Europeans tend to be overpessimistic about their economic strengths vis-a-vis China, says Jonathan Story. He looks at the cultural and political forces that have so far shaped their relationship.


This is definitely not a good time to be upbeat about the EU. The unfolding drama of Greek public finances threatens to unravel one of the club's main achievements in crafting a monetary union of 16 different states, while the non-policy to emerge from the Copenhagen summit on climate change last December was decided over the Commission's head by a de facto alliance between the US and main emerging market countries of China, Brazil, South Africa, Russia and Brazil. To cap it all, US President Barack Obama decided not to attend May's EU summit in Madrid to celebrate the Lisbon treaty. The Chinese press tends to describe the European Union as disunited, inward-looking and characterised by low economic growth. And the prevalent mood of pessimism in Brussels about the EU, and the stiffening of China's resolve to project its national interest into world politics neatly complement each other.


If the EU believed its own rhetoric, it would be relaxed about the narrative of China as a threat to world stability and to its own status. Of the various explanations of China's rapid emergence as a power on the global stage, the portrayal of China as a youthful 800-pound gorilla in the global zoo is the least credible. According to this view, China remains the nationalistic and unreformed Marxist-Maoist-Leninist party-state of 1949. But China's leadership has in fact managed a successful transformation away from the inherited Maoist policies of class war at home and abroad to pursue development at home, and has instead embedded China in the inter-dependent world economy.

For its part, the EU has achieved global status as a mosaic of like-minded sovereign states that form neither a new entity nor constitute an international organisation. Each of its member states is legally constituted, while being genetically conditioned to be diplomatically polygamous. Mark Twain said of polygamy, no man can serve two masters, yet the puritans of EU integration preach political monogamy because that is what other sovereign powers such as the United States and China do.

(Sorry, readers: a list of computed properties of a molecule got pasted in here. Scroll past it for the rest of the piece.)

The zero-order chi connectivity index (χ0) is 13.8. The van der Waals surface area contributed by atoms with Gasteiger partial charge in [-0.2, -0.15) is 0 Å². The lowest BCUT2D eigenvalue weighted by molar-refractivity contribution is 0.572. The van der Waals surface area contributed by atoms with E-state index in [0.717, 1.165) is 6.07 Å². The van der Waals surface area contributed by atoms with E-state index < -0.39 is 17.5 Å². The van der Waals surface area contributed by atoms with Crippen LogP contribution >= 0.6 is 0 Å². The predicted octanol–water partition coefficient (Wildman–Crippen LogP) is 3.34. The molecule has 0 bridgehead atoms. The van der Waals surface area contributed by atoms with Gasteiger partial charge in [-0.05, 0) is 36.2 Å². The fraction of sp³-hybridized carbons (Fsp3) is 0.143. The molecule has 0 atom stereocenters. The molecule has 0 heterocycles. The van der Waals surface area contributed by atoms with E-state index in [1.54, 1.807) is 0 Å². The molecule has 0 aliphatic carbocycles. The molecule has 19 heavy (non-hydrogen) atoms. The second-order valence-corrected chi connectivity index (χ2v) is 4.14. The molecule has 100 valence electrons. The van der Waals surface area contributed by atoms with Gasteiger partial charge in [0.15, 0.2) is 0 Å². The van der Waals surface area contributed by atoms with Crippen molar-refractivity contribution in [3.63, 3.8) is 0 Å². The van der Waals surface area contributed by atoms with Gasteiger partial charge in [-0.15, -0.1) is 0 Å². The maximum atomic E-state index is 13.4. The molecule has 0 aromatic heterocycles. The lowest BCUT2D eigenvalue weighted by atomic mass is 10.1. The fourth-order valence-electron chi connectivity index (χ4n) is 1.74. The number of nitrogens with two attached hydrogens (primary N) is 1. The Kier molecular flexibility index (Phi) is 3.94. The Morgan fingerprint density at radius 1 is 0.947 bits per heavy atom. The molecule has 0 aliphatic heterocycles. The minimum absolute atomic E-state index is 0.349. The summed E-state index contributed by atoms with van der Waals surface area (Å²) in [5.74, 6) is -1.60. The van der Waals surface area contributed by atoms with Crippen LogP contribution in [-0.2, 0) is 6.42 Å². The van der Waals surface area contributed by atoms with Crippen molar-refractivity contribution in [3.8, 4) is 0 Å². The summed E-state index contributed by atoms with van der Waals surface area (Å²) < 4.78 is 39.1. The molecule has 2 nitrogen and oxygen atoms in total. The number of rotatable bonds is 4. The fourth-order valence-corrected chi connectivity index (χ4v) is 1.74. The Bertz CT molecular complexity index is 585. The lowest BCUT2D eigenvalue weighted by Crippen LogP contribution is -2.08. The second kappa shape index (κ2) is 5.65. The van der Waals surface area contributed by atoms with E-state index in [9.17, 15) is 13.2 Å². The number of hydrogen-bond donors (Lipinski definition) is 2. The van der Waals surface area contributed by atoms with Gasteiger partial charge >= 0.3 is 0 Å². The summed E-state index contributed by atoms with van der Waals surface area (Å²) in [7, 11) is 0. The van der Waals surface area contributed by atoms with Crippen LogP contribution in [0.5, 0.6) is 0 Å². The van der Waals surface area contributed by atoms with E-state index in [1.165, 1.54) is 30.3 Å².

Europe may be in part comedy, but it nonetheless weighs heavy in international affairs. It is the world's number one economy and trader and as its prime importer it has no alternative but to maintain open markets. The EU's combined labour force is 225 million strong, and yields a per capita income of $32,000, less than the high productivity labour force of the US at $46,000, but six times that of China. The EU is China's prime trade partner, as it is for Africa, Russia and the Middle East, while counting among the top trade partners of Latin American countries and India.

The European footprint on the world economy is giant size. It is overwhelmingly the world's prime recipient of inward investment, and by far the largest source of foreign direct investment in the world - with a stock of historic cost-based foreign assets about twice that of the US. The EU and the US both have chosen to place the great part of their stock in each other, and over the past two decades EU corporations have accounted for over 70 per cent of total inward investment in the US. The total stock of US investment in Spain alone is greater than the combined position of the US in China and India together, and the EU investment stock in China is barely 5 per cent of that in the US. In essence, the Chinese surplus with the EU runs through foreign corporates manufacturing in China, adding some value from offshore component suppliers, and re-exporting to the world's prime importer.

None of this is to decry Chinese achievements over the past three decades in hoisting more than 300 million people to modest prosperity, nor is it to understate the problems confronting EU countries. My point is to draw attention to the difficulty Europeans have in placing Europe in perspective. And it's also no wonder that the Chinese leadership has a problem in dealing with Europe.